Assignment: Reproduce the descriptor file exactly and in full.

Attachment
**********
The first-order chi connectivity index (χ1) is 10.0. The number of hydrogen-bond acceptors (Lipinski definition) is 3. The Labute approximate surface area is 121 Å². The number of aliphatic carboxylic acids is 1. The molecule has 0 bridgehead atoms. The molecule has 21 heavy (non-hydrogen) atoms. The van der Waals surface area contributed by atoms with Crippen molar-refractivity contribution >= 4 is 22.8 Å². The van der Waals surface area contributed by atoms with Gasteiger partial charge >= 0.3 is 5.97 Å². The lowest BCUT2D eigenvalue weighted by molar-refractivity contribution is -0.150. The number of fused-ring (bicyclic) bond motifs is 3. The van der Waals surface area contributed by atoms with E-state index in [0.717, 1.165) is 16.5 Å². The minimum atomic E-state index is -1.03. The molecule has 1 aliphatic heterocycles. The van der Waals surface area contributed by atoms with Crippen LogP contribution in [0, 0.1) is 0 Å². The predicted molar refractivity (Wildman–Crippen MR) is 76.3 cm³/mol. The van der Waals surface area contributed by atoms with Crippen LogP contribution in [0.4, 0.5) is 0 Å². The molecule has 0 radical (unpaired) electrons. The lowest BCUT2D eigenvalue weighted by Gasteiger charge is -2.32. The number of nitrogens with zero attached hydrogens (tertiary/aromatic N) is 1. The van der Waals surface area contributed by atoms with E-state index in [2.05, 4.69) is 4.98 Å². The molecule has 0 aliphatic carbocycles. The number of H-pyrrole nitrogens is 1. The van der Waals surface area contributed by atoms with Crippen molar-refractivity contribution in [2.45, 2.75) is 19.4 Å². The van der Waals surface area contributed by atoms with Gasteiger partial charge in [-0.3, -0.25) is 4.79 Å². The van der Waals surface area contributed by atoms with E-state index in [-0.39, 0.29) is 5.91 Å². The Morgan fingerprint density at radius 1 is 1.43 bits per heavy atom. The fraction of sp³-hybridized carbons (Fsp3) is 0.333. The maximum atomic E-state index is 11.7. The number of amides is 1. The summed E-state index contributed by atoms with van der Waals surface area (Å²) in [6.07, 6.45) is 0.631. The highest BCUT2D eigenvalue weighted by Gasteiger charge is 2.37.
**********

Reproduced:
The first-order chi connectivity index (χ1) is 10.0. The number of hydrogen-bond acceptors (Lipinski definition) is 3. The Labute approximate surface area is 121 Å². The number of aliphatic carboxylic acids is 1. The molecule has 0 bridgehead atoms. The molecule has 21 heavy (non-hydrogen) atoms. The van der Waals surface area contributed by atoms with Crippen molar-refractivity contribution >= 4 is 22.8 Å². The van der Waals surface area contributed by atoms with Gasteiger partial charge >= 0.3 is 5.97 Å². The lowest BCUT2D eigenvalue weighted by molar-refractivity contribution is -0.150. The number of fused-ring (bicyclic) bond motifs is 3. The van der Waals surface area contributed by atoms with E-state index in [0.717, 1.165) is 16.5 Å². The minimum atomic E-state index is -1.03. The molecule has 1 aliphatic heterocycles. The van der Waals surface area contributed by atoms with Crippen LogP contribution in [0, 0.1) is 0 Å². The predicted molar refractivity (Wildman–Crippen MR) is 76.3 cm³/mol. The van der Waals surface area contributed by atoms with Crippen LogP contribution in [0.4, 0.5) is 0 Å². The molecule has 0 radical (unpaired) electrons. The lowest BCUT2D eigenvalue weighted by Gasteiger charge is -2.32. The number of nitrogens with zero attached hydrogens (tertiary/aromatic N) is 1. The van der Waals surface area contributed by atoms with E-state index in [2.05, 4.69) is 4.98 Å². The molecule has 0 aliphatic carbocycles. The number of H-pyrrole nitrogens is 1. The van der Waals surface area contributed by atoms with Crippen molar-refractivity contribution in [2.45, 2.75) is 19.4 Å². The van der Waals surface area contributed by atoms with Gasteiger partial charge in [-0.3, -0.25) is 4.79 Å². The van der Waals surface area contributed by atoms with E-state index in [-0.39, 0.29) is 5.91 Å². The Morgan fingerprint density at radius 1 is 1.43 bits per heavy atom. The fraction of sp³-hybridized carbons (Fsp3) is 0.333. The maximum atomic E-state index is 11.7. The number of amides is 1. The summed E-state index contributed by atoms with van der Waals surface area (Å²) in [6.07, 6.45) is 0.631. The highest BCUT2D eigenvalue weighted by Gasteiger charge is 2.37.